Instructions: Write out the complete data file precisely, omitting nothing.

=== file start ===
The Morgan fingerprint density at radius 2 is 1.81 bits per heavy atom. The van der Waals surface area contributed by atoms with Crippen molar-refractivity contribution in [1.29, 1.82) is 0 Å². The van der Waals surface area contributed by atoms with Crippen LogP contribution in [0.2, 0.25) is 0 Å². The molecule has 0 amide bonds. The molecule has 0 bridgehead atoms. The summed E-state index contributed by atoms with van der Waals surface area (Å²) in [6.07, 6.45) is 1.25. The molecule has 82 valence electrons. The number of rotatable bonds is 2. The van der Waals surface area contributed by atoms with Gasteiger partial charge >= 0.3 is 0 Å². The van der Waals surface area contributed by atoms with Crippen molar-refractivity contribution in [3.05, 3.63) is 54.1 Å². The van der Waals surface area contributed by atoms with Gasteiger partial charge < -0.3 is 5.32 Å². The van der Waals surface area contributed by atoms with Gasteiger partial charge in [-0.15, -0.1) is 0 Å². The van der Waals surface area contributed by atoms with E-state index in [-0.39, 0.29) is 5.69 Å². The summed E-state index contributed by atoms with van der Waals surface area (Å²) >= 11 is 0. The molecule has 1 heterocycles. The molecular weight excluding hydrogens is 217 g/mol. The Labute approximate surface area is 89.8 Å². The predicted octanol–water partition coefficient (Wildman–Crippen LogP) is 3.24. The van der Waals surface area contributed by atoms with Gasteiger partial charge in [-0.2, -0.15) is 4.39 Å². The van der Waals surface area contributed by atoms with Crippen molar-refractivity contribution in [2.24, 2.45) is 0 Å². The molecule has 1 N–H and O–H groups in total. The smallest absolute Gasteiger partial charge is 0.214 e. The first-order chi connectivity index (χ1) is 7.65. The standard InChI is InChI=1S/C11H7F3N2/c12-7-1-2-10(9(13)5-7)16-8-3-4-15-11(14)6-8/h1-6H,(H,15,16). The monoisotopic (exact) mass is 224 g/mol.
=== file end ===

The Morgan fingerprint density at radius 2 is 1.81 bits per heavy atom. The van der Waals surface area contributed by atoms with Crippen molar-refractivity contribution in [1.29, 1.82) is 0 Å². The van der Waals surface area contributed by atoms with Crippen LogP contribution in [0.2, 0.25) is 0 Å². The molecule has 0 amide bonds. The molecule has 0 bridgehead atoms. The summed E-state index contributed by atoms with van der Waals surface area (Å²) in [6.07, 6.45) is 1.25. The molecule has 82 valence electrons. The number of rotatable bonds is 2. The van der Waals surface area contributed by atoms with Gasteiger partial charge >= 0.3 is 0 Å². The van der Waals surface area contributed by atoms with Crippen molar-refractivity contribution in [3.05, 3.63) is 54.1 Å². The van der Waals surface area contributed by atoms with Gasteiger partial charge < -0.3 is 5.32 Å². The van der Waals surface area contributed by atoms with Gasteiger partial charge in [-0.15, -0.1) is 0 Å². The van der Waals surface area contributed by atoms with E-state index in [-0.39, 0.29) is 5.69 Å². The summed E-state index contributed by atoms with van der Waals surface area (Å²) >= 11 is 0. The molecule has 1 heterocycles. The molecular weight excluding hydrogens is 217 g/mol. The Labute approximate surface area is 89.8 Å². The predicted octanol–water partition coefficient (Wildman–Crippen LogP) is 3.24. The van der Waals surface area contributed by atoms with Gasteiger partial charge in [-0.2, -0.15) is 4.39 Å². The van der Waals surface area contributed by atoms with Crippen molar-refractivity contribution in [2.24, 2.45) is 0 Å². The molecule has 1 N–H and O–H groups in total. The smallest absolute Gasteiger partial charge is 0.214 e. The first-order chi connectivity index (χ1) is 7.65. The standard InChI is InChI=1S/C11H7F3N2/c12-7-1-2-10(9(13)5-7)16-8-3-4-15-11(14)6-8/h1-6H,(H,15,16). The monoisotopic (exact) mass is 224 g/mol.